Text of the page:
For goodness sake, I am long a few stocks under $10 that I feel like I have pretty solid handle on. I don’t even think they’ll double in 2012. And I sure as heck would not make such a bold and outrageous claim if I only had a hunch.
In fact, when you consider buying any stock, particularly a sub-$10 one, you should probably enter the trade with the exact opposite mindset. What a terrible way to start off a relationship with a stock, expecting a 100 percent return within a year. That’s quite presumptuous. It’s like expecting to round third base and not only slide, but slide headfirst, into home plate on the first date.
As much as we all love instant gratification and getting “rich” quick, there’s something about the chase and being able to nurture a position. A “take it slow, don’t expect too much” approach tends to pay off when you least expect it and prevents you from experiencing frequent disappointment.
This not the lottery. It’s investing. Stocks do double. But, you’re nothing short of a fool if you go into a trade expecting that to happen, particularly in an unrealistically short period of time.
Consider Research In Motion and Nokia. I am long the latter and consider the former a national disgrace. I do not expect either to double in 2012.
RIM could get bought out tomorrow for $18 to $20 a share. That’s a double. If Nokia moves from $2 to $4, that’s a double. That really doesn’t seem like much. In fact, it’s “only” two bucks. But myriad reasons exist why RIM is down 84 percent and Nokia is off by 76 percent over the last two years.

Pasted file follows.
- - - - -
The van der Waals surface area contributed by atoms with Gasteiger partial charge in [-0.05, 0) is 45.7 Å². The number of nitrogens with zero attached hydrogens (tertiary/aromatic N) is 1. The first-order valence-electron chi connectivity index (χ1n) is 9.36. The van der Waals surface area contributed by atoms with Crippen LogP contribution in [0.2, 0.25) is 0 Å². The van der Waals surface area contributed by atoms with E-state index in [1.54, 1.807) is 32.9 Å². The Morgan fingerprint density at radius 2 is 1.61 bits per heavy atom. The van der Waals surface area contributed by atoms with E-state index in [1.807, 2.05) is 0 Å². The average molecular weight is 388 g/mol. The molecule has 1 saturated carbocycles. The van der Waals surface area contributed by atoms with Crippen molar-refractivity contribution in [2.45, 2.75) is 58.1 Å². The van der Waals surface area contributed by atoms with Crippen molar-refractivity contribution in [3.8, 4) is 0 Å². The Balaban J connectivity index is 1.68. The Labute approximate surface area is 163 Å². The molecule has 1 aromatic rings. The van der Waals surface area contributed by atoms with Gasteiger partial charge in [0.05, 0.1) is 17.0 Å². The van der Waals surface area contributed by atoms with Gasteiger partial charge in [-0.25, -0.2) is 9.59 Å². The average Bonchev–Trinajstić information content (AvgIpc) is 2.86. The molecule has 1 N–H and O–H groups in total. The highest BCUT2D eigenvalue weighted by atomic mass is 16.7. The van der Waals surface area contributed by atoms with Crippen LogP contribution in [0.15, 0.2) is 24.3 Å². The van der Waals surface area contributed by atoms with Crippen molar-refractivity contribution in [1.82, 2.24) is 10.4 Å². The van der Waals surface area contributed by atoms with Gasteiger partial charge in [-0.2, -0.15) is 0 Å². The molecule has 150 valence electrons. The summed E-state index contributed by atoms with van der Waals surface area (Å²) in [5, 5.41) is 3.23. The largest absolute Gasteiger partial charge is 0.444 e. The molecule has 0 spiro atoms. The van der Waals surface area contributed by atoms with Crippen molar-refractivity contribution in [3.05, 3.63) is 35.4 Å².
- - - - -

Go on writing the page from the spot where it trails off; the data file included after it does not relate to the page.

Right when you think a stock like RIM or Nokia cannot go lower, it does. In both cases, investors — for good reason — have absolutely no confidence whatsoever in management. As TheStreet’s Richard Saintvilus noted:
RIM is in no position to diagnose itself, regardless of what its CEO may want people to believe. Numbers don’t lie. RIM has done a lot more talking and a lot less executing, and it is time to reverse them. It can start a recovery — as faint as that may be — by just shutting up.
It’s only slightly different at Nokia, primarily because that company did several things RIM refused to do such as move faster to shake up management, abandon a dead-on-arrival operating system and forge a key strategic partnership. Now, here comes the hard part —executing.
That’s what makes claims that any stock in a position similar to the pickles RIM and Nokia find themselves in could double so absurd. Like Saintvilus says, RIM needs to shut up first, come up with a viable plan, and then implement it. Why should any investor give the company the benefit of the doubt in this respect?
If you enter a long position in RIM or, in my case, Nokia, approach it with a cautious and humble skepticism. Competitive headwinds and about 3.5 billion outstanding shares (at Nokia) should make anybody cautious, humble, and speculating in small doses. Don’t enter these stocks even half-expecting a double. That’s a great way to set yourself up to fail and mismanage a position.